Civil Litigation

Causey & Howard’s attorneys have experience representing clients in matters in state and federal courts and in civil litigation proceedings. Civil litigation is a legal dispute between two or more parties that seek money damages or specific performance rather than criminal sanctions. A lawyer who specializes in civil litigation is known as a “litigator” or “trial lawyer.” Lawyers who practice civil litigation represent parties in trials, hearings, arbitrations and mediations before administrative agencies, foreign tribunals and federal, state and local courts. Types of Civil Litigation Civil litigation encompasses a broad range of disputes. Civil litigators generally specialize in one or two specific practice areas. Several common types of civil litigation include:
  • Environmental Law
  • Landlord/Tenant
  • Products Liability
  • Personal injury
  • Intellectual Property
  • Construction
  • Medical Malpractice
  • Employment & Labor
  • Real Estate
  • Anti-Trust
  • Worker’s Compensation
  • Education Law
The Role of the Litigation Professional The role of the civil litigation professional is challenging and diverse. Since civil litigation is an adversarial process, litigation attorneys and paralegals must be willing to assume an oppositional position and embrace conflict and controversy. Civil litigation attorneys and paralegals often work long hours, especially during trial, and perform occasional travel. Litigation Lifecycle Civil litigation can be divided into seven stages: investigation, pleadings, discovery, pre-trial, trial, settlement and appeal. Not every lawsuit passes through each stage of litigation; most lawsuits are settled prior to trial and many cases that reach a trial verdict are not appealed. The lifespan of a lawsuit can range from several months to several years. Complex civil litigation often takes years to pass from pre-suit investigation through trial/settlement. Discovery is the longest and most labor-intensive stage of civil litigation. Contrary to the image portrayed by television, civil litigators spend little time in trial; most time is devoted to the discovery stage of litigation. Litigation Skills Certain skills and knowledge are essential to litigation practice. Key legal skills include:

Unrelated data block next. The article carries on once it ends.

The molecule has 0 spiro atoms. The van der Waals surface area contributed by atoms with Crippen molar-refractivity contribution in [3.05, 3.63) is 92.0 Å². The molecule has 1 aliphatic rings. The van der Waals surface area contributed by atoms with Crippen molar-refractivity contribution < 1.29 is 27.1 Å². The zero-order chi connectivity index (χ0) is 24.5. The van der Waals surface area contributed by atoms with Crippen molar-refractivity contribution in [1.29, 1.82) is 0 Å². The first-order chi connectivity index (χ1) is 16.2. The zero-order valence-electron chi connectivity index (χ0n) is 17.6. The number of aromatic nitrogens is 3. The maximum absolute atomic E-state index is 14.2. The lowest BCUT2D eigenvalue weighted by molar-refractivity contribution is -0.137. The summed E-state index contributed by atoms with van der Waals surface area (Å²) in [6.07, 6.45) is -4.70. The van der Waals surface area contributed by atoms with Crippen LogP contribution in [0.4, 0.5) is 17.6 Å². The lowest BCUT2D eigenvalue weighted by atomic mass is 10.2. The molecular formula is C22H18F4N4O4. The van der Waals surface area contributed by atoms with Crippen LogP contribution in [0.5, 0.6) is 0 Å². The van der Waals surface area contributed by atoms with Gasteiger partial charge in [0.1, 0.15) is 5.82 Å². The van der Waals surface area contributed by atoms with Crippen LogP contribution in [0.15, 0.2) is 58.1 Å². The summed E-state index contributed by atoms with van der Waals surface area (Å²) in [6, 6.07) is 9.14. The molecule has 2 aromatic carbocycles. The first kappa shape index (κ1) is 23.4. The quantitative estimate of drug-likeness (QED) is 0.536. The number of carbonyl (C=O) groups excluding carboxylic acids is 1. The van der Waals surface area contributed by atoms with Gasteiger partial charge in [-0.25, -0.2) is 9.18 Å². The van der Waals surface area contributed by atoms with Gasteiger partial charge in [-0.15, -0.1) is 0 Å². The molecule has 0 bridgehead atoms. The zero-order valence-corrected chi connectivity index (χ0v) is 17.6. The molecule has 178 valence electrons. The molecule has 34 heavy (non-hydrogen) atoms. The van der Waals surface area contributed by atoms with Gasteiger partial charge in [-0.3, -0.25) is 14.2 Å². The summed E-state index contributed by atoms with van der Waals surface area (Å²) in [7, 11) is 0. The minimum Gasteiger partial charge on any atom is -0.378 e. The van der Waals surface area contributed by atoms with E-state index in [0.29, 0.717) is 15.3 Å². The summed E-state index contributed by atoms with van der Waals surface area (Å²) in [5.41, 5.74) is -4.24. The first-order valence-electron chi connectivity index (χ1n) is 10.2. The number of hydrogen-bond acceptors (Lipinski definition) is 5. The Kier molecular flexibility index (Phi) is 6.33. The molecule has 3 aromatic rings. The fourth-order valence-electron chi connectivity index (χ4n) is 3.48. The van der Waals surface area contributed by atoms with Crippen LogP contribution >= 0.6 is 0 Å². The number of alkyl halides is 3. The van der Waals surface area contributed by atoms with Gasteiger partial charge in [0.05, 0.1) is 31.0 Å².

• Knowledge of substantive and procedural law
  • Strong written and oral advocacy skills
  • Analytical and logical reasoning abilities
  • Ability to synthesize complex legal and factual materials
  • Superior interpersonal skills
  • Knowledge of legal research techniques and software
  • Client development skills
  • Negotiation skills

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*The information found on this website should not be construed as legal advice and is not a substitute for professional legal consultation. You should not base your legal decisions solely on the information found in this site and you are encouraged to seek the counsel of an attorney regarding your specific questions or situation. The information found herein may represent the opinions or commentary of the site editor(s) and is for informational or education purposes only. You agree by using this site that no attorney/client relationship has been formed between you and the attorneys, editors, owners, or participants in this site unless and until a written agreement has been signed between you and your attorney.

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